It all begins with a sharp-suited agent named “Lone Man,” played by a striking Isaach De Bankolé. He is assigned an ambiguous mission that will take him to Spain. He will wander aimlessly through the streets of Madrid, often into an art museum. He will stare pensively at famous abstractions. He will soundlessly practice yoga. He will visit a café everyday, and will drink two espressos at a time, always. An assortment of cryptic characters will approach him and ask him if he speaks Spanish. (They will be played by famous, somewhat edgier actors like Tilda Swinton and John Hurt that will have falsely enticed you to see this film.) They will trade with him matchbooks containing indistinguishable notes that you will never read. Someone will dance the flamenco. Someone will drink Lone Man’s espresso. Someone will die. Some audience members will have fallen asleep by the end. Others will have walked. The next morning, when asked by your coworker what the film was about, you will say, “I don’t know—nothing?” Or you will tell them something along the lines of what I’ve just written.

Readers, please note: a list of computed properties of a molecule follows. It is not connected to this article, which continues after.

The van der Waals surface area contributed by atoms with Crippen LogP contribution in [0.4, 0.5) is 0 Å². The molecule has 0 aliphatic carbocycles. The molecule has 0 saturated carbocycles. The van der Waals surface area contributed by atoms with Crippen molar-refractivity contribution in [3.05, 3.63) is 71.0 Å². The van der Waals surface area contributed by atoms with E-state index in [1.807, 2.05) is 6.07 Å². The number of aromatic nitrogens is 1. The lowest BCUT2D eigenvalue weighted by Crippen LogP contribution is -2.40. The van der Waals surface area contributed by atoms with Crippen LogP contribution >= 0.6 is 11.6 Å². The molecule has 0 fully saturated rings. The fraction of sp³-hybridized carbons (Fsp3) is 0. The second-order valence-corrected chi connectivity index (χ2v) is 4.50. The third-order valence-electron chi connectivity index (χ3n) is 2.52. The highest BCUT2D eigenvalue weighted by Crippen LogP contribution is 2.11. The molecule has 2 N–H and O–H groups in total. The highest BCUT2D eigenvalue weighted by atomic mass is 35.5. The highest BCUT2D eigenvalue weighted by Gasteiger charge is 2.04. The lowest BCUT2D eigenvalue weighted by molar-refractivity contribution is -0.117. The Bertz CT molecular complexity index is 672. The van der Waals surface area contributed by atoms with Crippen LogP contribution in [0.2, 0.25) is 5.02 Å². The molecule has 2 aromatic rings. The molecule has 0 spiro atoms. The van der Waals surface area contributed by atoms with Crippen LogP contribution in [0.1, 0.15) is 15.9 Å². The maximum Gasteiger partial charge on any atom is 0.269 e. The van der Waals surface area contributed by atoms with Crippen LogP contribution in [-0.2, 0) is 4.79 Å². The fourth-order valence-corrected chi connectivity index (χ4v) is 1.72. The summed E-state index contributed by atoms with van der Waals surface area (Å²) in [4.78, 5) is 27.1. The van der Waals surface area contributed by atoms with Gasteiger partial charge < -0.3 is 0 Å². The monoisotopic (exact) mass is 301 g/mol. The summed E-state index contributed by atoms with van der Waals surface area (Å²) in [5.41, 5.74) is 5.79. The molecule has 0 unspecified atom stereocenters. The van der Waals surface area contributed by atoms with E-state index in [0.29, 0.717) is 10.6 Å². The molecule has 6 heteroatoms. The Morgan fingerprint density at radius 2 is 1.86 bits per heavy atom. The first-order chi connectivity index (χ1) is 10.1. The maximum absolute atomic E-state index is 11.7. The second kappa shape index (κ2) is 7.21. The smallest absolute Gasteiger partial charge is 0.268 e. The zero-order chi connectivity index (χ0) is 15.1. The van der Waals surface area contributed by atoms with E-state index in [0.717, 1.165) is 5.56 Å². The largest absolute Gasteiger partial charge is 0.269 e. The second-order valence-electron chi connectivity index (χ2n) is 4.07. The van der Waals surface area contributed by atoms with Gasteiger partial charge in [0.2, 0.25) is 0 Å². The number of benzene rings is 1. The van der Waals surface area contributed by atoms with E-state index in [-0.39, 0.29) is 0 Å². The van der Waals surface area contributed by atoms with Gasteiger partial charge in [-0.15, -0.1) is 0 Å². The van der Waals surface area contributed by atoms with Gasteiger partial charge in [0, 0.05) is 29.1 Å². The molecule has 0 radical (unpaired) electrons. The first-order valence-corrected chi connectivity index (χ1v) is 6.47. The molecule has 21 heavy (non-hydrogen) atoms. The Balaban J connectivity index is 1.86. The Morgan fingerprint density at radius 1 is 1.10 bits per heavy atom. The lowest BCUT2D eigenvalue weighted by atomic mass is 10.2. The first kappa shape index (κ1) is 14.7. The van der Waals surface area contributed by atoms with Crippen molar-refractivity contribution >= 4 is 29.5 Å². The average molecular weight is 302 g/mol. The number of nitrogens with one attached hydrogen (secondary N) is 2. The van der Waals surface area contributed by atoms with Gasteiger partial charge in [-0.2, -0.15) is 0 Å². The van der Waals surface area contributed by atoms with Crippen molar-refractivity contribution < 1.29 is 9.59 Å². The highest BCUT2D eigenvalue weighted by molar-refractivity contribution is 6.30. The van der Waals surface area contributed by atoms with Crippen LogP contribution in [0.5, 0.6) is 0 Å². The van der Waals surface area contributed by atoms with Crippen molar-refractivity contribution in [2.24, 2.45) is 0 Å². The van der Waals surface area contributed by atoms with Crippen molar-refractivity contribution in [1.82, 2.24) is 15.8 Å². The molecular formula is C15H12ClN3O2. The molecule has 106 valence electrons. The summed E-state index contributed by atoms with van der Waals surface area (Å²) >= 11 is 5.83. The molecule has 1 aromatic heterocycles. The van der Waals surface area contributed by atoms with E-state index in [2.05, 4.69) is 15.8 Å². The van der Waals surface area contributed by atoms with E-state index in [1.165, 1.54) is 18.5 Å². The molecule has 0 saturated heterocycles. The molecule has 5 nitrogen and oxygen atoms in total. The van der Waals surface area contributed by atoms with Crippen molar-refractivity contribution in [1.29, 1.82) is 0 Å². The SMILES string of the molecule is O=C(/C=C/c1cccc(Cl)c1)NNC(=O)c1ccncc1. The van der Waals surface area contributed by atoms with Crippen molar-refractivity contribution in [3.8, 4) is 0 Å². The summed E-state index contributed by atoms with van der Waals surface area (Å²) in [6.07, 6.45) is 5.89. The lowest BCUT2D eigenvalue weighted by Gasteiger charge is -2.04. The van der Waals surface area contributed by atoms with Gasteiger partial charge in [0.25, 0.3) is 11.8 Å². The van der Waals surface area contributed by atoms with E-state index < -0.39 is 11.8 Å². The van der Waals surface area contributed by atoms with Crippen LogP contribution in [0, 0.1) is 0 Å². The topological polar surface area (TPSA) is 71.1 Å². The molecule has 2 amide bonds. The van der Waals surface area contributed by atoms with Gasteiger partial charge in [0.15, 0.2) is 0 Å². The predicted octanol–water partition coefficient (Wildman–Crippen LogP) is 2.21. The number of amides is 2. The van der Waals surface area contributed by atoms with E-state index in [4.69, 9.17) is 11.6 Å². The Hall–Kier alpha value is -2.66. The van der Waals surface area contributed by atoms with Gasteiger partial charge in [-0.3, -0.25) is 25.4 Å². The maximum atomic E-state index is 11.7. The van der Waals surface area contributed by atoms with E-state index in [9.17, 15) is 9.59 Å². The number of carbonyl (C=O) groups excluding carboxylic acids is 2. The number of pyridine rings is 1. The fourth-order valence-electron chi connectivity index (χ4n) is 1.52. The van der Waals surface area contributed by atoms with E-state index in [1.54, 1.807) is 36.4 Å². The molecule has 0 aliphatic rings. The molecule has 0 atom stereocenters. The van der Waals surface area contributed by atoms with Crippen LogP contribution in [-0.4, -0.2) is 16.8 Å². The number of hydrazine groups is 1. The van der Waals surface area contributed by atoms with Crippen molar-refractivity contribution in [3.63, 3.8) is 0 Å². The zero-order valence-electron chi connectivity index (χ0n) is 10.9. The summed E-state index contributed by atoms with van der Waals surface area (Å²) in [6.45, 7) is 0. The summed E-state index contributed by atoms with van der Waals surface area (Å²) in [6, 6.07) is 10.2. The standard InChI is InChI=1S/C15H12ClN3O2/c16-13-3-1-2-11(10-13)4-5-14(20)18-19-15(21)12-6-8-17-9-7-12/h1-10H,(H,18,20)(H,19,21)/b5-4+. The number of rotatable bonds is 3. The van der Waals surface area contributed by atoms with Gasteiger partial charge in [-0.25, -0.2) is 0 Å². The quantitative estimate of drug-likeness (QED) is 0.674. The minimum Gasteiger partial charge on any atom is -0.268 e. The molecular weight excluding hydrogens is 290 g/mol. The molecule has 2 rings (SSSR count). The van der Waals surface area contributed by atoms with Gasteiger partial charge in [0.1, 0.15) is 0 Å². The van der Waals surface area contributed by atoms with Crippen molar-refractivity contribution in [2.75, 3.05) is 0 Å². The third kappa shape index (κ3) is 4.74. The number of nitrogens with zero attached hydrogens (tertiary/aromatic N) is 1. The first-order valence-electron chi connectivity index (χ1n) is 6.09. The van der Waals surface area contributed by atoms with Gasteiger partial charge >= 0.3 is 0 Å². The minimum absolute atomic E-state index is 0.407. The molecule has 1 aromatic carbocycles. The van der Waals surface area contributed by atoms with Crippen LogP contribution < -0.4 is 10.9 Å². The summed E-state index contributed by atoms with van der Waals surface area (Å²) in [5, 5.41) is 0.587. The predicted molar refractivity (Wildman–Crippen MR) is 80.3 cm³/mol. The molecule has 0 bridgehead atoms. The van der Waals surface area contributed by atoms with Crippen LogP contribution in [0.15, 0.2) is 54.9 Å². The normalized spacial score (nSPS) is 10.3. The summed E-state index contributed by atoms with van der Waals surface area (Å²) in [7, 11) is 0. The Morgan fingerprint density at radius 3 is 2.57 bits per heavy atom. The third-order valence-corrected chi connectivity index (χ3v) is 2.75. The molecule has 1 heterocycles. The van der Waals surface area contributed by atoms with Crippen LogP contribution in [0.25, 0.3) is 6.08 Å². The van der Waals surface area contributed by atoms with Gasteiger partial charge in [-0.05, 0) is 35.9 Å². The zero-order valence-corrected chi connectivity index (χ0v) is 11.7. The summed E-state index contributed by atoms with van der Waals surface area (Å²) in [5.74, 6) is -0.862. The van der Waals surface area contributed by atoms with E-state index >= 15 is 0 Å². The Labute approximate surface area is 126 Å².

To give Jarmusch credit, he does know how to make his films look enticing. There’s an imposed aura of coolness that goes with the setting, imagery, and composition of his shots. Everything, from the sparse dialogue to the brooding, ambient soundtrack, is made to feel very deliberate. (I even had a hard time distinguishing the rumble of the Subway line beneath the theater from the actual music in the film.) But there’s a difference between deliberateness and significance. The film’s only real attempts at intellectual stimulation are empty musings on existentialism -- like my particular favorite: “Among us, there are those who are not among us.” This message alone embodies the bland and meaningless fortune-cookie mystique that The Limits of Control shrouds itself in.
-- MIKE BERLIN
Previously > Star Trek sets its gun to stun(ning)